Perhaps the Chicago Blackhawks’ defense allowed quality chances in the limited shots that Corey Crawford saw against the Phoenix Coyotes, but it still seemed pretty clear that Crawford’s faults were magnified in that series. That first-round loss might just have been the low point in a series of struggles for Crawford after a surprisingly successful rookie season, but coach Joel Quenneville hinted to Jesse Rogers that it might have just been a sophomore slump.
“You look at the history of goaltenders around the league … there is a little bit of a bounce factor in that second year,” Quenneville said. “A number of top goalies have had that career path. We anticipate Corey getting right back on track.”
That may be true, but there are plenty of netminders who essentially were one-hit wonders. Guys like Andrew Raycroft and Steve Mason earned Calder Trophies only to see their career outlooks decline from “star of the future” to scratching and clawing just to retain a backup gig.
The difference between being a successful NHL goalie and a “sieve” often comes down to stoping one or two percent more shots than the other guy, so any number of factors can explain a downfall. Perhaps a breakout rookie believes his own hype and rests on his laurels a bit. Maybe it’s like a major league pitcher; after a year or so, people figure out your weaknesses and you can’t “sneak up” on anybody anymore.
Of course, there’s also the distinct possibility that a given goalie just isn’t very good.
Really, the only time Crawford looked truly exceptional was when the Blackhawks almost came back from a 3-0 deficit to beat the Vancouver Canucks in a series in 2011. Crawford racked up an impressive .927 save percentage in that seven-game series but eventually fell to Vancouver.
His 2010-11 numbers were solid, but not quite spectacular. No doubt about it, Crawford’s stats tumbled last season, forcing Chicago to do some soul searching. They seem content to roll with Crawford – who has two more years left on his contract – for now, but we’ll find out soon enough if 2011-12 was a bump in the road or merely a sign of things to come.
When it comes to point streaks for U.S.-born NHL players, Patrick Kane now stands alone.
With a power-play goal early in Saturday’s Blackhawks – Kings game, Kane extended his streak to 19 games, breaking a tie with Phil Kessel and Eddie Olczyk (who finished with at least a point in 18 straight).
As of this writing, Kane has 11 goals and 19 assists during this 19-game streak. He also leads the NHL in scoring.
Bobby Hull’s 21-game point streak stands as the Chicago Blackhawks’ overall team record, by the way.
You know what they say: it’s easy to bash a strategy in hindsight.
Slam that NFL head coach for going for it on fourth down … or settling for the field goal. Bury that MLB manager because he kept a pitcher in too long. And so on.
“Score effects” settle in during almost any lopsided hockey game, yet the Dallas Stars present quite a conundrum: what’s the best way to put a way a team with this much firepower?
Tonight may have presented the greatest evidence that this team won’t go away easy, as it seemed like the Minnesota Wild had the best of a tired Stars team* when they built a 3-0 lead.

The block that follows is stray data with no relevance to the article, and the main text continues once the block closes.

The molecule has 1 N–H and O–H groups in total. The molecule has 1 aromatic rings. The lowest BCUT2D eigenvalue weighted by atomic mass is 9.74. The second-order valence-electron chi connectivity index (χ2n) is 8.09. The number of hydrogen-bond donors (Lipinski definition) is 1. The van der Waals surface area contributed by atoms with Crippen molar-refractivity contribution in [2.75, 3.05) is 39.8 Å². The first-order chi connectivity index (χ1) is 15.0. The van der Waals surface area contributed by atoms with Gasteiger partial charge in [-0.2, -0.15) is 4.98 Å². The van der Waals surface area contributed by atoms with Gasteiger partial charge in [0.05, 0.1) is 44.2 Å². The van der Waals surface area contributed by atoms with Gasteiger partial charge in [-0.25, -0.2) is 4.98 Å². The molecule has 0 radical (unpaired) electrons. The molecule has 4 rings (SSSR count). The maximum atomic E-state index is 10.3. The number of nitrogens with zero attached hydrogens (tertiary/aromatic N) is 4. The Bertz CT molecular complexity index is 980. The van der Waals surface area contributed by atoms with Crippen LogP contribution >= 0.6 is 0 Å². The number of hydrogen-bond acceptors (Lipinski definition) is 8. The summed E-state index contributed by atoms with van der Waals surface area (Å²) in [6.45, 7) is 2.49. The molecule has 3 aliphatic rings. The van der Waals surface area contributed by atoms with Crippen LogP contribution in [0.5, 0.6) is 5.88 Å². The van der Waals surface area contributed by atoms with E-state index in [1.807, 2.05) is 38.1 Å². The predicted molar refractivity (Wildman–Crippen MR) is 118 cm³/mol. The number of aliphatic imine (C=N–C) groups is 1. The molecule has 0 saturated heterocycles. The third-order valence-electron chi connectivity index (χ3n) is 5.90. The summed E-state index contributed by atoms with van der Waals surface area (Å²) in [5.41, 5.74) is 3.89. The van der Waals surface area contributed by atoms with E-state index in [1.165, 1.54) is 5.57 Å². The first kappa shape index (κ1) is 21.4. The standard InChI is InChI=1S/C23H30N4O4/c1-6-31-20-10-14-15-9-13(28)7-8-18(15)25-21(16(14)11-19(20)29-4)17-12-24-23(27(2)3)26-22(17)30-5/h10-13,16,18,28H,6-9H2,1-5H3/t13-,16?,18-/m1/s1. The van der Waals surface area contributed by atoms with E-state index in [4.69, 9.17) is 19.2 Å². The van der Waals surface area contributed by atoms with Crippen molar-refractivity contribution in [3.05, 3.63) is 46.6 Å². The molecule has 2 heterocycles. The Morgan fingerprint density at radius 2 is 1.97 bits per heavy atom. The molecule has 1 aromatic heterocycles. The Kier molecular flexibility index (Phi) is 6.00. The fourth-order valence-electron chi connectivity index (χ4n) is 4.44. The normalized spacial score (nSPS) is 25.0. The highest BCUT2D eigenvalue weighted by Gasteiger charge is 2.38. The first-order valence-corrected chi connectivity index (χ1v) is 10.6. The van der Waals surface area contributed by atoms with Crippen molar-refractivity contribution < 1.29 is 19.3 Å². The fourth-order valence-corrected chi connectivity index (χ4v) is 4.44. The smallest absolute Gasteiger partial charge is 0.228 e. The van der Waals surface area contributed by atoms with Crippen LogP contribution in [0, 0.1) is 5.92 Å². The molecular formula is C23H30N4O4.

Instead, the Stars scored three third-period goals while Tyler Seguin capped the comeback with an overtime-winner.
It was one of those bend-and-then-break moments for Minnesota. Dallas generated a 44-26 shot advantage, including a ridiculous 35-15 edge in the final two periods.
Does that mean that Mike Yeo may have tried to play too conservatively with a healthy lead? It’s a possibility.
On the other hand, would the Wild be wiser to try to run-and-gun with one of the most dangerous offenses in the NHL?
It sure seems like a pick-your-poison situation. Which way would you lean, though?
* – To be fair to Minnesota, each team was on back-to-backs.
If nothing else, the New Jersey Devils seem like they won’t be the sort of team a contender can essentially mark off as a “W” on their calendars.
The Montreal Canadiens may not be in a position to take opponents lightly with Carey Price on the shelf, but whatever the case may be, they saw their four-game winning streak end in frustrating fashion on Saturday.
After falling behind 2-0, the Devils scrapped their way back into it, eventually riding a John Moore overtime goal to a 3-2 OT win.
If Montreal needs an obvious bright side to look on considering this hiccup, Alex Galchenyuk‘s hot weekend may be a good thing to look at.
Tonight’s loss may smart a bit anyway, however.
If you want to summarize the Capitals – Maple Leafs game in one sentence, you could do worse than:
“Washington is hot as Jonathan Bernier is cold.”
The Caps reeled off a 4-2 win against Toronto on Saturday, giving them five straight wins. They also jumped into first place in the Metropolitan Division today, as they keep climbing while the New York Rangers are experiencing some growing pains.
Again, James Reimer can’t get healthy and back in Toronto’s net too soon:
With this win, Washington is now 17-5-1, leading the Metro by one point with 35 standings points. They also hold a game in hand against the Rangers, and no other Metro team even has 30 right now.
Measuring stick stretch begins
Tonight’s game began a “prove-it” month-and-change for Washington.
This contest began a three-game road trip, and they’ll also play six of seven away from Washington.
It’s pretty rough through the start of 2016, really. The Capitals will only enjoy three home games through Jan. 9.
In other words, the Capitals seem like a convincing East contender, but look out if they remain hot through the next 5-6 weeks.